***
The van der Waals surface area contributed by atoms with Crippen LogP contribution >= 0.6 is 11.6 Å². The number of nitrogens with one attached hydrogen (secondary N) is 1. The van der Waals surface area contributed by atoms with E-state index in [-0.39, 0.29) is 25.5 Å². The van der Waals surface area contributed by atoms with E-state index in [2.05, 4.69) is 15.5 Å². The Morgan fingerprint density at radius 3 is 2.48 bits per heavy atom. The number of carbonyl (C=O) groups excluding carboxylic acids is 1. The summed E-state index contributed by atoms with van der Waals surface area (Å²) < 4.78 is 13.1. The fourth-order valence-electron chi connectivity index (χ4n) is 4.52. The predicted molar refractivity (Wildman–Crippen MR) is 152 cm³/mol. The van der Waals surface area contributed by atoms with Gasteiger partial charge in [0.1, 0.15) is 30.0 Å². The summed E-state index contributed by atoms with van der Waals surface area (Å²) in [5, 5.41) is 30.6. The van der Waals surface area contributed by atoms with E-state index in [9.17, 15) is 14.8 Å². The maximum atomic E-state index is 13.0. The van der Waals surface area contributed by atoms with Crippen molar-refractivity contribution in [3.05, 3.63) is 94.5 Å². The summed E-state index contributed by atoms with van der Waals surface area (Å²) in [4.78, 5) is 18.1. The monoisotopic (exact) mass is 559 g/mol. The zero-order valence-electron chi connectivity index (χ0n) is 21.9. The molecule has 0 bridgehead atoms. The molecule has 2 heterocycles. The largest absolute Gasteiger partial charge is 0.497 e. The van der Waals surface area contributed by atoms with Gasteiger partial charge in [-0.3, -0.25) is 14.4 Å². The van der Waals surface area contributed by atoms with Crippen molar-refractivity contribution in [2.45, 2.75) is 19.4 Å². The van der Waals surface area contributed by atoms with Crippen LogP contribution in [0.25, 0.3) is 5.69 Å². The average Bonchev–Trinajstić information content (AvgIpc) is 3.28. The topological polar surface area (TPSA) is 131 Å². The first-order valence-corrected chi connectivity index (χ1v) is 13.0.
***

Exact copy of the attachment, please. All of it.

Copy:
The van der Waals surface area contributed by atoms with Crippen LogP contribution >= 0.6 is 11.6 Å². The number of nitrogens with one attached hydrogen (secondary N) is 1. The van der Waals surface area contributed by atoms with E-state index in [-0.39, 0.29) is 25.5 Å². The van der Waals surface area contributed by atoms with E-state index in [2.05, 4.69) is 15.5 Å². The Morgan fingerprint density at radius 3 is 2.48 bits per heavy atom. The number of carbonyl (C=O) groups excluding carboxylic acids is 1. The summed E-state index contributed by atoms with van der Waals surface area (Å²) < 4.78 is 13.1. The fourth-order valence-electron chi connectivity index (χ4n) is 4.52. The predicted molar refractivity (Wildman–Crippen MR) is 152 cm³/mol. The van der Waals surface area contributed by atoms with Gasteiger partial charge in [0.1, 0.15) is 30.0 Å². The summed E-state index contributed by atoms with van der Waals surface area (Å²) in [5, 5.41) is 30.6. The van der Waals surface area contributed by atoms with E-state index in [9.17, 15) is 14.8 Å². The maximum atomic E-state index is 13.0. The van der Waals surface area contributed by atoms with Crippen molar-refractivity contribution in [3.05, 3.63) is 94.5 Å². The summed E-state index contributed by atoms with van der Waals surface area (Å²) in [4.78, 5) is 18.1. The monoisotopic (exact) mass is 559 g/mol. The zero-order valence-electron chi connectivity index (χ0n) is 21.9. The molecule has 0 bridgehead atoms. The molecule has 2 heterocycles. The largest absolute Gasteiger partial charge is 0.497 e. The van der Waals surface area contributed by atoms with Gasteiger partial charge in [-0.3, -0.25) is 14.4 Å². The van der Waals surface area contributed by atoms with Crippen molar-refractivity contribution in [2.45, 2.75) is 19.4 Å². The van der Waals surface area contributed by atoms with Crippen LogP contribution in [0.25, 0.3) is 5.69 Å². The average Bonchev–Trinajstić information content (AvgIpc) is 3.28. The topological polar surface area (TPSA) is 131 Å². The first-order valence-corrected chi connectivity index (χ1v) is 13.0.